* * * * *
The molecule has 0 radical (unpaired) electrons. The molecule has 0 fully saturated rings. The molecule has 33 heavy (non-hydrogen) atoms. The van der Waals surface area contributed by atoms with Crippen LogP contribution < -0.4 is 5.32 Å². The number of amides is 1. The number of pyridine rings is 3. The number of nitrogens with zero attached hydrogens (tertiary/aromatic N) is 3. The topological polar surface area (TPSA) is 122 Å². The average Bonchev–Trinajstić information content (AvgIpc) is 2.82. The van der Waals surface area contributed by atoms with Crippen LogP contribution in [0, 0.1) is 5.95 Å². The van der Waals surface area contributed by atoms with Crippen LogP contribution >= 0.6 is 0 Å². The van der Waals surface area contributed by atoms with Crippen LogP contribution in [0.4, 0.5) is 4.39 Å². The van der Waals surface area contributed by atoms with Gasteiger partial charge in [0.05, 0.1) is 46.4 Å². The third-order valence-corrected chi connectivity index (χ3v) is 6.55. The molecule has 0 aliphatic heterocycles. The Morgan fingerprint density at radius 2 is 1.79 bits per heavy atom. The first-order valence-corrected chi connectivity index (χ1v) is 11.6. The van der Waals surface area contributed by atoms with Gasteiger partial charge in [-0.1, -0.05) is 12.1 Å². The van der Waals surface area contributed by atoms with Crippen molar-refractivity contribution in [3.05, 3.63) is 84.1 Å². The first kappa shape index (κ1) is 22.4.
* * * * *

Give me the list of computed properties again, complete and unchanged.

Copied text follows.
The molecule has 0 radical (unpaired) electrons. The molecule has 0 fully saturated rings. The molecule has 33 heavy (non-hydrogen) atoms. The van der Waals surface area contributed by atoms with Crippen LogP contribution < -0.4 is 5.32 Å². The number of amides is 1. The number of pyridine rings is 3. The number of nitrogens with zero attached hydrogens (tertiary/aromatic N) is 3. The topological polar surface area (TPSA) is 122 Å². The average Bonchev–Trinajstić information content (AvgIpc) is 2.82. The van der Waals surface area contributed by atoms with Crippen LogP contribution in [0, 0.1) is 5.95 Å². The van der Waals surface area contributed by atoms with Crippen LogP contribution >= 0.6 is 0 Å². The van der Waals surface area contributed by atoms with Crippen LogP contribution in [0.4, 0.5) is 4.39 Å². The van der Waals surface area contributed by atoms with Gasteiger partial charge in [0.05, 0.1) is 46.4 Å². The third-order valence-corrected chi connectivity index (χ3v) is 6.55. The molecule has 0 aliphatic heterocycles. The Morgan fingerprint density at radius 2 is 1.79 bits per heavy atom. The first-order valence-corrected chi connectivity index (χ1v) is 11.6. The van der Waals surface area contributed by atoms with Gasteiger partial charge in [-0.1, -0.05) is 12.1 Å². The van der Waals surface area contributed by atoms with Crippen molar-refractivity contribution in [3.05, 3.63) is 84.1 Å². The first kappa shape index (κ1) is 22.4.